3-246 To Major General James G. Harbord, July 3, 1942

Publisher: The Johns Hopkins University Press
Date: July 3, 1942

Subject: World War II

To Major General James G. Harbord

July 3, 1942 Washington, D.C.

My dear General:

I have just received a note that H.R. 6081 has passed both Houses of Congress and will probably be signed by the President in a few days. As I understand it, this bill will permit your advancement to the grade of Lieutenant General.1 I am sorry that it did not become a law at an earlier date. However, the heavy legislative battles regarding basic war legislation made it extremely difficult to put any special legislation through the mill.

Incidentally, having in mind the cablegram General Pershing sent from Paris in June or July, 1919 which proposed you for the grade of Lieutenant General, you might be interested to know that I have had a continuous battle on the same subject. I have been successful though in seeing that the men in important positions were given the rank in time to be of use to them in their new functions and in their dealings with opposite officials. The clearing of each proposal for a lieutenant general is fraught with difficulties, but so far I have been able to put them across.

With warm regards to Anne2 and yourself,

Faithfully yours,

Document Copy Text Source: George C. Marshall Papers, Pentagon Office Collection, General Materials, George C. Marshall Research Library, Lexington, Virginia.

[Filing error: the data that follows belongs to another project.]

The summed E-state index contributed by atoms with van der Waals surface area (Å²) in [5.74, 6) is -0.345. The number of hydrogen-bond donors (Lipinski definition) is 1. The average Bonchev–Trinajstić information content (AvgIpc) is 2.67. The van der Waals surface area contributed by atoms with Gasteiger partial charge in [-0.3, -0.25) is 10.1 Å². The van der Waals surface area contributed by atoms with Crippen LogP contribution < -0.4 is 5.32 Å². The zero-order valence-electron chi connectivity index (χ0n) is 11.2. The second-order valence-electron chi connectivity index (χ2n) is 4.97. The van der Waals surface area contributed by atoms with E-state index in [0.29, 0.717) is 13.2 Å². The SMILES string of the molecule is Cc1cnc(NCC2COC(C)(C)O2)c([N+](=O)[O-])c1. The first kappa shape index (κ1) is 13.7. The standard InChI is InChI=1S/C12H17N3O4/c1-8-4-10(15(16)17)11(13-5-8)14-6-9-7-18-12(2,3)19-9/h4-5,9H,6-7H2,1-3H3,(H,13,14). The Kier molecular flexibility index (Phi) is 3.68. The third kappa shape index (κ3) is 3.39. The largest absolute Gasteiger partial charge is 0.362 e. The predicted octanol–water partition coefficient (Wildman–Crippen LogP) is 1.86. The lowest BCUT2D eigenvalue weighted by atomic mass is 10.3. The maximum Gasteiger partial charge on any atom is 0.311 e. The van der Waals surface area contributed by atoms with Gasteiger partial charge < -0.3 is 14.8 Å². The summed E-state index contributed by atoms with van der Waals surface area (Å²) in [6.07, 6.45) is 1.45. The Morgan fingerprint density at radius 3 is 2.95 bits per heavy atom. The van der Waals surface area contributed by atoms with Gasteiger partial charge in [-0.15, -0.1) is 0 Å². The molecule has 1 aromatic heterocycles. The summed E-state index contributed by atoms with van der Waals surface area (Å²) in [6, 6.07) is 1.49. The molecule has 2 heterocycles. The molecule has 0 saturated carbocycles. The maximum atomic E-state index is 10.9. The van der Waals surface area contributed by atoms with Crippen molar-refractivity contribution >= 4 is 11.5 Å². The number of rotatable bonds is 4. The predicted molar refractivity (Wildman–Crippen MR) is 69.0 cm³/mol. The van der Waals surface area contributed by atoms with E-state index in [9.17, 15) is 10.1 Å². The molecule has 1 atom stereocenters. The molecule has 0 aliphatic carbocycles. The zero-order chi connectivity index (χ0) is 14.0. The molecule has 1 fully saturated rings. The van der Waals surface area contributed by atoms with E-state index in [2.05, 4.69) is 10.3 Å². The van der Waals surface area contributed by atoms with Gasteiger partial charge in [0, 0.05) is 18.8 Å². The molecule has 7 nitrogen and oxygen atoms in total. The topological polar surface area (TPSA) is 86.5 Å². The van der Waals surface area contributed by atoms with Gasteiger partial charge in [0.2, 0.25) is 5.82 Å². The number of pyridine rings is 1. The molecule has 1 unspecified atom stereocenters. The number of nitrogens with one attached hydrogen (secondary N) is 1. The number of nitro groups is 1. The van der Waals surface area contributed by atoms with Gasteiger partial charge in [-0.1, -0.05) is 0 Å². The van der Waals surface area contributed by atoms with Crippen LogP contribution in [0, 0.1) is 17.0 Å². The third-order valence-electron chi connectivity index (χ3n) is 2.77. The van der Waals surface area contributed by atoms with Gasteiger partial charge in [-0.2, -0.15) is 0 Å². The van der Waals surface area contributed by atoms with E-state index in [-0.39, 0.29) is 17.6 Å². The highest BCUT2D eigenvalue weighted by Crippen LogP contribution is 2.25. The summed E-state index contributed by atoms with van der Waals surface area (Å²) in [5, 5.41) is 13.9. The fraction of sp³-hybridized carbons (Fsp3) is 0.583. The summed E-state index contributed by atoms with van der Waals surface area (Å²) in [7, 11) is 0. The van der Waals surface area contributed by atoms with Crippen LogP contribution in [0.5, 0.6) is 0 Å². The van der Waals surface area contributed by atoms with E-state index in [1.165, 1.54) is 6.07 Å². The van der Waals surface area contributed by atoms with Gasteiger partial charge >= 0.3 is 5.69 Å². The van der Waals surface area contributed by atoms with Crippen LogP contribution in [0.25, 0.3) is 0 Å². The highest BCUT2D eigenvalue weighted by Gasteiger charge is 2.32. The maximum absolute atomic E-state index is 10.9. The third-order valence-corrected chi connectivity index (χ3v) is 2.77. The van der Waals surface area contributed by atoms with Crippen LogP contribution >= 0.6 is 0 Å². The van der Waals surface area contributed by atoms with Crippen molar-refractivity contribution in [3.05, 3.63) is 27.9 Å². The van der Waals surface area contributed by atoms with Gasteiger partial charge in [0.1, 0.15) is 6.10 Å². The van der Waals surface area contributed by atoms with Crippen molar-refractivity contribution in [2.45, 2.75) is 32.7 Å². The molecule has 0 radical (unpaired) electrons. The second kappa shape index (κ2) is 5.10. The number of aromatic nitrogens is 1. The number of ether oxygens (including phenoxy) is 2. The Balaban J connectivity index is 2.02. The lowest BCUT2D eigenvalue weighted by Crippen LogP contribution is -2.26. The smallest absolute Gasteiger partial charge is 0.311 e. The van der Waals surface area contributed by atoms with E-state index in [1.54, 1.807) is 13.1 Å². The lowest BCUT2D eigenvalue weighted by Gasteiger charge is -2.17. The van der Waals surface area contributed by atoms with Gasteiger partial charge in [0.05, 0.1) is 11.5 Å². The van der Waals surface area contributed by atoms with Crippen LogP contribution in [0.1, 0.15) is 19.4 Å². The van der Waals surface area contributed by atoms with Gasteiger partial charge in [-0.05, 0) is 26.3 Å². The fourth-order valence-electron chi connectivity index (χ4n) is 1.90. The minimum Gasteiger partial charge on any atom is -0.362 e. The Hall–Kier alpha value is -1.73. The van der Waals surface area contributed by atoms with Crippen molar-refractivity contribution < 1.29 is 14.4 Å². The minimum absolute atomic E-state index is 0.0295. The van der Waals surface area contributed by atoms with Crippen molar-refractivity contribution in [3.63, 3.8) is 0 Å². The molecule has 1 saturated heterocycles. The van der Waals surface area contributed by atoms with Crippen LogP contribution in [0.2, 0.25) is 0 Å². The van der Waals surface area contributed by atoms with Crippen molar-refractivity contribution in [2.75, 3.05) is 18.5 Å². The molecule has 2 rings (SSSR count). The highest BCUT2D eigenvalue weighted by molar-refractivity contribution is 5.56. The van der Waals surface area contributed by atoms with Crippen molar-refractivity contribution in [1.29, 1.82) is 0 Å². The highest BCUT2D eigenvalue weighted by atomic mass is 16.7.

Document Format: Typed letter.

1. Harbord, chairman of the board for Radio Corporation of America, had retired in 1922. H.R. 6081 amended the retirement act of June 13, 1940, by striking out the words “below the grade of brigadier general” to provide that any officer who was officially recommended for promotion for services rendered during the World War and who had not attained that rank and who had received the Medal of Honor or Distinguished Service Cross or Distinguished Service Medal would be eligible for advancement of one grade on the retired list. The law became effective July 9, 1942. Harbord was the only major general affected by the change while six brigadier generals became eligible for promotion. (Senate Calendar No. 1538, 77th Cong., 2d sess., June 17, 1942, pp. 1-3. War Department Bulletin No. 36, July 20, 1942.)

2. Harbord’s wife was Anne Lee Brown Harbord.

Recommended Citation: ThePapers of George Catlett Marshall, ed.Larry I. Bland and Sharon Ritenour Stevens(Lexington, Va.: The George C. Marshall Foundation, 1981- ). Electronic version based on The Papers of George Catlett Marshall, vol. 3, “The Right Man for the Job,” December 7, 1941-May 31, 1943 (Baltimore and London: The Johns Hopkins University Press, 1991), p. 266.

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